While information technology and its impact on military operations evolve, some believe that if our networks and, to a greater extent, other segments of our critical infrastructure are left unprotected, IT will become our Achilles heel. As was mentioned by several of the speakers at this workshop, the loss or degradation of such infrastructure would have a serious impact on local, regional, or even global economies and societies, and certainly huge implications for national security. 


The critical infrastructure has always been vulnerable to some extent. Water supplies, transportation networks, and power plants have never been completely free of the threat of a physical attack. Today, because of the increasing ubiquity of IT and the global reach of the Internet, that vulnerability has been extended. Now we must also guard against thieves, vandals, hackers, terrorists, and, in cases involving military and intelligence operations, computer network attack or computer network exploitation, in network-centric warfare terms. Given the nature of incidents and manipulation against computers today, it is very difficult to be certain of the source of these attacks and infiltrations, because they appear to come from anywhere around the globe; the identities of those involved are difficult, if not impossible, to establish; and the full extent of damage may be hard to determine. 

Furthermore, and perhaps even more alarming, would be efforts to quietly infiltrate infrastructure-related computer networks and, when the time is right, to execute attacks to disrupt or render inoperative elements of the infrastructure. This type of attack would certainly be a consideration for military operations; it is the source of much discussion in terms of the law of land warfare, doctrine, and war planning. If such attacks are carried out by terrorist organizations that do not identify themselves as the source of the attack and do not ascribe to the Geneva Convention and other forms of international order, how would we respond? Would such asymmetric attacks constitute a violation of national sovereignty? Would the circumstances of the attack present a casus belli? And who would we counterattack if it did? And what ROE would we employ as part of such operations?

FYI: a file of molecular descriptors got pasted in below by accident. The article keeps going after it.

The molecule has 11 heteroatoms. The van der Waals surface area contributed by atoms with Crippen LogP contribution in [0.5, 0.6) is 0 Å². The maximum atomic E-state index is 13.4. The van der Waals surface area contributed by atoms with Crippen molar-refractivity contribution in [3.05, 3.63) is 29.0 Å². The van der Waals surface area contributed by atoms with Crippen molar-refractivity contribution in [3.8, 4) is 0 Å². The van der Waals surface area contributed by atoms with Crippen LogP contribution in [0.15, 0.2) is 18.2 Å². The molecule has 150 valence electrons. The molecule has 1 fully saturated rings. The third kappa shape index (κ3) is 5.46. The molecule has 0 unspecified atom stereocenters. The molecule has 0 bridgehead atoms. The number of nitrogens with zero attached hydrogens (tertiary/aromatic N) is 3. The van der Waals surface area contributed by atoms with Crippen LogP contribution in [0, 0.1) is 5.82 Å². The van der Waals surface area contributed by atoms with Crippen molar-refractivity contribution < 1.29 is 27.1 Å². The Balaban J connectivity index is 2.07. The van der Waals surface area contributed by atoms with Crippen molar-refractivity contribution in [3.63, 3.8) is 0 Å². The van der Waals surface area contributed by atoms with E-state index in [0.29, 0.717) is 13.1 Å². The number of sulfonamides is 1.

Protecting the IT critical infrastructure has been an evolving process. Only a decade or so ago, applications, servers, and systems were not built with security, interconnectivity, resilience from attack, and reliability integral to their code. As the IT infrastructure matured, the need for these considerations became more obvious. Provisions for those features were “laid on top” of existing technology, sometimes with mixed results. Today security, privacy, and reliability are not merely optional features added to software—they must be engineered into these products. 


The overriding purpose of protecting the critical infrastructure is to assure the delivery of critical services to citizens and to allow government, and indeed our military forces, to function and fulfill obligations to the citizenry. However, some basic characteristics of our critical infrastructure present a challenge: 

  • Society is more reliant on the critical infrastructure than ever before. 
  • The sectors that make up the critical infrastructure are increasingly interdependent. In particular, all of them are increasingly dependent on IT. 
  • The sectors are increasingly connected to untrusted and unregulated environments such as the Internet. 
  • Our ability to protect the critical infrastructure has not kept pace with the pace at which new threats have arisen. 


Securing this critical infrastructure requires efforts on many fronts. No single group has the scope in terms of mandate or composition to address the entire problem, so partnership is a means, if not a necessity, to pool the best resources for the benefit of all and to share the solutions.